Researchers first suggested autism and anorexia were linked in 1983.⁵
In 2017, a review found that studies often spot symptoms of autism spectrum disorders (ASD) in people with an anorexia diagnosis.⁶
While authors said it was difficult to determine the prevalence of ASD in people with anorexia, they said they would recommend people with both diagnoses get more intensive treatment or special interventions. The authors also called for further research, particularly into new ways to diagnose autism in women and girls.
People with autism report using restrictive eating as a way to cope with stress. This behavior is often autism-related.
Participants in a 2020 study were found to use restrictive eating to cope with autism-specific stress. This included noise sensitivity, light and textures, emotional and social difficulties, trouble coping with uncertainty, needing a lot of rigidity/routine, literal thinking, and intense interest in food, weight, and exercise.⁵
The authors discovered that restriction led to participants “numbing down” or “resolving” sensory or emotional experiences. It also “introduced calmness” through control and predictability.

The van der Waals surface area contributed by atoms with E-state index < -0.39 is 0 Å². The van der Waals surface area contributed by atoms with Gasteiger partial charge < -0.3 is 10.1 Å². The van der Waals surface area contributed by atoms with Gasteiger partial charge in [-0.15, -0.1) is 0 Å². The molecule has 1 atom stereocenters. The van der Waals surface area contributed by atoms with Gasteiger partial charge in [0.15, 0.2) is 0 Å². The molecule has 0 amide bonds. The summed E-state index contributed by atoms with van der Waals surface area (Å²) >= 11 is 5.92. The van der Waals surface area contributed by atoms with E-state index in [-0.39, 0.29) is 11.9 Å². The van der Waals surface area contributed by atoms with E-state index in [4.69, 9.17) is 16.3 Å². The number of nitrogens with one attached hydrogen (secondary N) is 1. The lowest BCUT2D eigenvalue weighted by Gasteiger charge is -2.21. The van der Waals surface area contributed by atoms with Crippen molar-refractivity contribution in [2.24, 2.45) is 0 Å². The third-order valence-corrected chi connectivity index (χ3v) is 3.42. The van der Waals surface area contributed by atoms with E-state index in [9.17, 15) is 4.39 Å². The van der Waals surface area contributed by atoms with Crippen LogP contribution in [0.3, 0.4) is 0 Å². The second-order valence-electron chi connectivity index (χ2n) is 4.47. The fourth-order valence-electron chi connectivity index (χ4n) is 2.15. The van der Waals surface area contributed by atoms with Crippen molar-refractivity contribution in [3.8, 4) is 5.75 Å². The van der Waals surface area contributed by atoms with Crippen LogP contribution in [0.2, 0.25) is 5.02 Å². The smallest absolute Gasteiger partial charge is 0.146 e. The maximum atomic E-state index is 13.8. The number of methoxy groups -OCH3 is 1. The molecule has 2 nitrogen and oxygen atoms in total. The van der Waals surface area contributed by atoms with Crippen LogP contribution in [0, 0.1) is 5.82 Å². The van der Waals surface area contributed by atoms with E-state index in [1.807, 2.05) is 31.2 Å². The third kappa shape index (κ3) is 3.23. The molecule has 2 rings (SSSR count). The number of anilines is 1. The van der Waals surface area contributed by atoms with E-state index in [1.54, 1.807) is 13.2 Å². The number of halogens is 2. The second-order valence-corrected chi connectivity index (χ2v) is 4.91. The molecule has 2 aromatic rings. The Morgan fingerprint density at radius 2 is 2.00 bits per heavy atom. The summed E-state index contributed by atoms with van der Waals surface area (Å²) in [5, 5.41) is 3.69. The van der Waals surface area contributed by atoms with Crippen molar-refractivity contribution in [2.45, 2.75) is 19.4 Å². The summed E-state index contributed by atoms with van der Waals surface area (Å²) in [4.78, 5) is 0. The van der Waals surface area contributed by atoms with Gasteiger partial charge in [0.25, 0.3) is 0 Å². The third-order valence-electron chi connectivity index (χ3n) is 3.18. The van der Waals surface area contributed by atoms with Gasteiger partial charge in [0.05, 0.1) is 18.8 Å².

In a 2016 review, 18.5 people per 10,000 were estimated to have ASD worldwide. This is up from estimates in the 1980s that reported autism affected just five people per 10,000.⁷ ⁸
Since 1990, the prevalence of eating disorders has risen in many countries, including Australia, New Zealand, Canada, South Korea, India, China, and the UK.⁹
The global prevalence of eating disorders is estimated to be 0.2%, equivalent to 20 in 10,000.
In the last few years, experts have noted that stressors during the COVID-19 pandemic may have contributed to a recent rise in cases. More cases were serious enough to need treatment.
Pandemic-related disruption—including disrupted treatments for eating disorders—may have also created mental health challenges. In turn, this may have caused symptoms to return or worsen.
Autism and eating disorders have raised concerns over the past decades because diagnoses have risen without a clear reason. One simple explanation is that clinician, patient, and public awareness has improved, resulting in more diagnoses. Still, further research is needed.
More research and specialized support would help people with eating disorders and autism. One example of specialized support could be teaching doctors about the link between difficulty talking to people and eating disorders.³
More research would help us better understand why restrictive eating helps autistic people cope with stress and the relationship between autistic traits and disordered eating behaviors. It might also shine a light on condition-related gender gaps.
Eating disorders are extremely dangerous. A 2020 review reported that, despite advances in treatment, people still die from anorexia and bulimia.¹⁰
More research and evidence-based treatments could reduce harm and save lives.
Avoidant restrictive food intake disorder (ARFID) | National Eating Disorders Association (NEDA)
Share of population with an eating disorder | Our World in Data (2019)